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About Michelle Cuevas
Michelle Cuevas was born in 1982 in Berkshire County, Massachusetts. She graduated from Williams College and holds a master of fine arts in creative writing from the University of Virginia, where she received the Henry Hoyns Fellowship.
Michelle is the author of The Uncorker of Ocean Bottles illustrated by Caldecott medalist Erin E. Stead, Confessions of an Imaginary Friend: A Memoir by Jacques Papier, Beyond the Laughing Sky illustrated by Julie Morstad, and The Masterwork of a Painting Elephant illustrated by Ed Young. Forthcoming books in 2017 and 2018 include Smoot: A Rebellious Shadow illustrated by Sydney Smith, The Town of Turtle illustrated by Catia Chien, and a new novel about a girl with a pet black hole.
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When eleven-year-old Stella Rodriguez shows up at NASA to request that her recording be included in Carl Sagan's Golden Record, something unexpected happens: A black hole follows her home, and sets out to live in her house as a pet. The black hole swallows everything he touches, which is challenging to say the least—but also turns out to be a convenient way to get rid of those items that Stella doesn't want around. Soon the ugly sweaters her aunt has made for her all disappear within the black hole, as does the smelly class hamster she's taking care of, and most important, all the reminders of her dead father that are just too painful to have around.
It's not until Stella, her younger brother, Cosmo, the family puppy, and even the bathroom tub all get swallowed up by the black hole that Stella comes to realize she has been letting her own grief consume her. And that's not the only thing she realizes as she attempts to get back home. This is an astonishingly original and funny adventure with a great big heart.
A TIME magazine Top 10 Children's Book of 2015
The whimsical "autobiography" of an imaginary friend who doesn't know he's imaginary--perfect for fans of The Miraculous Journey of Edward Tulane and Toy Story
Jaques Papier has the sneaking suspicion that everyone except his sister Fleur hates him. Teachers ignore him when his hand is raised in class, he is never chosen for sports teams, and his parents often need to be reminded to set a place for him at the dinner table. But he is shocked when he finally learns the truth: He is Fleur's imaginary friend! When he convinces Fleur to set him free, he begins a surprising and touching, and always funny quest to find himself--to figure out who Jacques Papier truly is, and where he belongs.
Readers will fall in love with Jacque's sweet, quirky voice as he gives them a look at life from an incredible new perspective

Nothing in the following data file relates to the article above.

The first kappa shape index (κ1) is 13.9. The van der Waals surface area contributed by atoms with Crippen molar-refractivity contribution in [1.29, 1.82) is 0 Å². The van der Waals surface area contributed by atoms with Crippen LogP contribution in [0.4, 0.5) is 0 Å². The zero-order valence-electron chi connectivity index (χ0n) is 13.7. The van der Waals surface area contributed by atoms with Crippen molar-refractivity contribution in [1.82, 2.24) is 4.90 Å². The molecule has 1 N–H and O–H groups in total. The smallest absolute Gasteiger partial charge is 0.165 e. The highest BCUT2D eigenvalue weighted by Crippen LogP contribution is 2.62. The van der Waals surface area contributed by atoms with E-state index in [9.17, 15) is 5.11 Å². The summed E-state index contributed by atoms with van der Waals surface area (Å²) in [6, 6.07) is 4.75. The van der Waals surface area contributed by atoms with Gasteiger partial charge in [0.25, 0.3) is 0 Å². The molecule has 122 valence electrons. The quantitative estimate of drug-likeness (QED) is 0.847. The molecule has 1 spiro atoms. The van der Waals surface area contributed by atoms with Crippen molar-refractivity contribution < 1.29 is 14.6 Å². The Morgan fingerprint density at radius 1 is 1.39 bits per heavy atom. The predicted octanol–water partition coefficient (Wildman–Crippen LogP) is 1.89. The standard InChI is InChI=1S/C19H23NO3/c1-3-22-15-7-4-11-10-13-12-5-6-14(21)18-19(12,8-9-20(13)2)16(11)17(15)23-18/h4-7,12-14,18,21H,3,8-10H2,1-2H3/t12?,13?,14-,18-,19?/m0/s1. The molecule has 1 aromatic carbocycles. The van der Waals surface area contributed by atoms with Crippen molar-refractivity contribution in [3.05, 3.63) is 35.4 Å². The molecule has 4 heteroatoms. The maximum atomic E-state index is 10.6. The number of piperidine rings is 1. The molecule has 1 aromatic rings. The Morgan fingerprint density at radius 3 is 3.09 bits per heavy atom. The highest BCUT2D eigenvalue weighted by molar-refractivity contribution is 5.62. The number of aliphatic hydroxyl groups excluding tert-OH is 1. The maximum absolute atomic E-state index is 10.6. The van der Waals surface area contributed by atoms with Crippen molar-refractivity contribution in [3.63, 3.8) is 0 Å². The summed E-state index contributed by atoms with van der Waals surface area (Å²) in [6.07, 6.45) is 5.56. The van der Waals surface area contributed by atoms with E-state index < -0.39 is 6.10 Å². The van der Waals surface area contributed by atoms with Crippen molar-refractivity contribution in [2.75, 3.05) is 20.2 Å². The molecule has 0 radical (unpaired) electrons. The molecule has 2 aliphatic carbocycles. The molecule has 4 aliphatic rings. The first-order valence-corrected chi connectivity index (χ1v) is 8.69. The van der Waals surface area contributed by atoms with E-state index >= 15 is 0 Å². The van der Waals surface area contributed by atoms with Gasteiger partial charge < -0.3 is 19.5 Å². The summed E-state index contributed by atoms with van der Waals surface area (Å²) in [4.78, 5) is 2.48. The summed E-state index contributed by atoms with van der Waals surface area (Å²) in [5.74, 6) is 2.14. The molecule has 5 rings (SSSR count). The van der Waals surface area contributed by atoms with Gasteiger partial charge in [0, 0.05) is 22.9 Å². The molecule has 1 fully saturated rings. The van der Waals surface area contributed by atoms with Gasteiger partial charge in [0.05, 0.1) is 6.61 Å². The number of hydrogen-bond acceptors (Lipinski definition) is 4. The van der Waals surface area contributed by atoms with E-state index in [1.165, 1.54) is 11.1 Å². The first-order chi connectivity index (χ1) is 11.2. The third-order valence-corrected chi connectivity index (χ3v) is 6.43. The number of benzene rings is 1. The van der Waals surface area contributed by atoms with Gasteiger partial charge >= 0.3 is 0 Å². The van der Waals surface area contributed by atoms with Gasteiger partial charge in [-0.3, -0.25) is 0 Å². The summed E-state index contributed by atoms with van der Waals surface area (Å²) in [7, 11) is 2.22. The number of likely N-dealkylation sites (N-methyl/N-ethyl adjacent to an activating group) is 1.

When a solitary turtle decides to make some renovations to his shell, he doesn’t have a blueprint, only a dream for a better life. He starts by building a deck—though he figures the deck could use a fireplace. And a fireplace needs wood, so naturally, he plants a garden. But it isn’t really a garden without a pond . . . Soon, Turtle can barely recognize his own shadow.
Finally satisfied with the intricate world upon his back, word begins to spread of the magical “Town of Turtle,” attracting newcomers from far and wide. All are welcome in Turtle’s town, where life is a little less lonely, if only you come out of your shell.
Smoot the shadow has been living a yawn-filled life for years. His boy never laughs and never leaps, so Smoot never does either . . . until the day he pops free, and decides to hit the road in search of the life he dreams about. And as he enjoys his first colorful day—singing, dancing, and playing—other shadows watch him, and they become brave, too. The frog's shadow takes the shape of a prince, the dragonfly's shadow that of a dragon. Even the rock's shadow gets in on the excitement. But what will become of the timid beings their shadows have left behind? Will they finally be inspired to find their own daring?
Ten-year-old Nashville doesn’t feel like he belongs with his family, in his town, or even in this world. He was hatched from an egg his father found on the sidewalk and has grown into something not quite boy and not quite bird. Despite the support of his loving parents and his adoring sister, Junebug, Nashville wishes more than anything that he could join his fellow birds up in the sky. After all, what's the point of being part bird if you can't even touch the clouds?
With an ear for language and a gift for storytelling, Michelle Cuevas will remind fans of Stuart Little and Where the Mountain Meets the Moon that anything is possible. Even flying.